In the year 2019, a plague has transformed almost every human into vampires. Faced with a dwindling blood supply, the fractured dominant race plots their survival; meanwhile, a researcher works with a covert band of vamps on a way to save humankind.
A vampire named Saya, who is part of covert government agency that hunts and destroys demons in a post-WWII Japan, is inserted in a military school to discover which one of her classmates is a demon in disguise.
Four young men who belong to a supernatural legacy are forced to battle a fifth power long thought to have died out. Another great force they must contend with is the jealousy and suspicion that threatens to tear them apart.
When John takes his San Francisco friends to his deceased uncle's remote ranch to hunt wild pigs, it seems like a typical guys weekend with guns - despite the presence of John's sexy ... See full summary »
Travis Aaron Wade,
Howard Johnson Jr.
A posse of crooked cops, malevolent gangsters and a horde of walking dead are the centre point of this gruesome, tight, action packed, claustrophobic tale of retribution and escape. Penned like animals, on the top floor of a deserted high-rise block, these two opposing gangs find that they are not alone in the lair of bloodthirsty corridors of death. Joining forces to survive, they must reach ground level together or perish. Loaded with a bad ass attitude, guns, axes and extremely creative hand-to-hand combat sequences that project the fears and paranoia that are the fighting forces behind the need to survive, when caught up in the wrong place at the wrong time. Written by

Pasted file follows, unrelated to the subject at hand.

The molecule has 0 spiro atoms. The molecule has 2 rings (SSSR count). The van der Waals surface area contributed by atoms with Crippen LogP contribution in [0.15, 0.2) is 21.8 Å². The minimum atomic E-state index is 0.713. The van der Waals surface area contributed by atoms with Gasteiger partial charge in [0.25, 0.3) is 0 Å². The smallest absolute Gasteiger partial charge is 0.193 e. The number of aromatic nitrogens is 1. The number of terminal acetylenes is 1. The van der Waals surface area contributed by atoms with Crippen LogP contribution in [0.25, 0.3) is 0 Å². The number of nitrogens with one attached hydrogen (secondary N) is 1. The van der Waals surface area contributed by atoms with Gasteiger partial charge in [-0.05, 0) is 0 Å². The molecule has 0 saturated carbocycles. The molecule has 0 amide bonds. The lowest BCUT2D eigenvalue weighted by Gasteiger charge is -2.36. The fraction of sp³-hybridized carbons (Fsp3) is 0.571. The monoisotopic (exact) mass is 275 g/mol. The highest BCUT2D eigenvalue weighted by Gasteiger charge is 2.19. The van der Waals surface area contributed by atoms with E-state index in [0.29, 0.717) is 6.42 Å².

The French film "La Horde" doesn't exactly bring a fresh approach to the over saturated zombie genre, yet is still entertaining enough for what it is. It benefits from its breakneck pace and intensity, and is just as much about character as it is bloodshed. (Not that it skimps in the gore department at all, though, far from it.) A quartet of detectives - Aurore (Claude Perron), Ouessem (Jean-Pierre Martins), Jimenez (Aurelien Recoing), and Tony (Antoine Oppenheim), find the dead body of a colleague and turn rogue, vowing to avenge his death. Unfortunately, things don't go as planned: first, their quarry, gangster Adewale (Eriq Ebouaney), is able to get the drop on them, and start torturing them, then this big mess becomes an even bigger one when scores upon scores of the living dead start to overwhelm humanity, as the apocalypse seems to have begun. While this is all pretty predictable in terms of the script, "La Horde" does manage to entertain by ensuring that its audience never gets bored. It starts quietly enough, but soon it's kicked itself into a high gear and has stayed there. Some zombie cinema lovers may take exception to the fact that these are very FAST zombies, as well as to the generous array of digital rather than practical carnage, but if you don't concern yourself too much with those elements, you may find this a reasonable viewing experience. The characters, by and large, are NOT sympathetic, including the cops, so the lack of rooting interest may make this hard for some people to follow. Still, as in any film with a similar premise, there is a certain amusement in seeing cops and crooks alike being forced to team up in order to survive - and, as we can see, the crooks aren't completely one- dimensional. The acting is good for this sort of thing. Both Martins and Ebouaney have a formidable screen presence, and Martins has one hell of a great exit where he truly goes down fighting. While "La Horde" may not be among the most stimulating films of its kind - at least in an intellectual way - one could definitely do far worse, as it manages to maintain a fever pitch for much of its duration. Seven out of 10.
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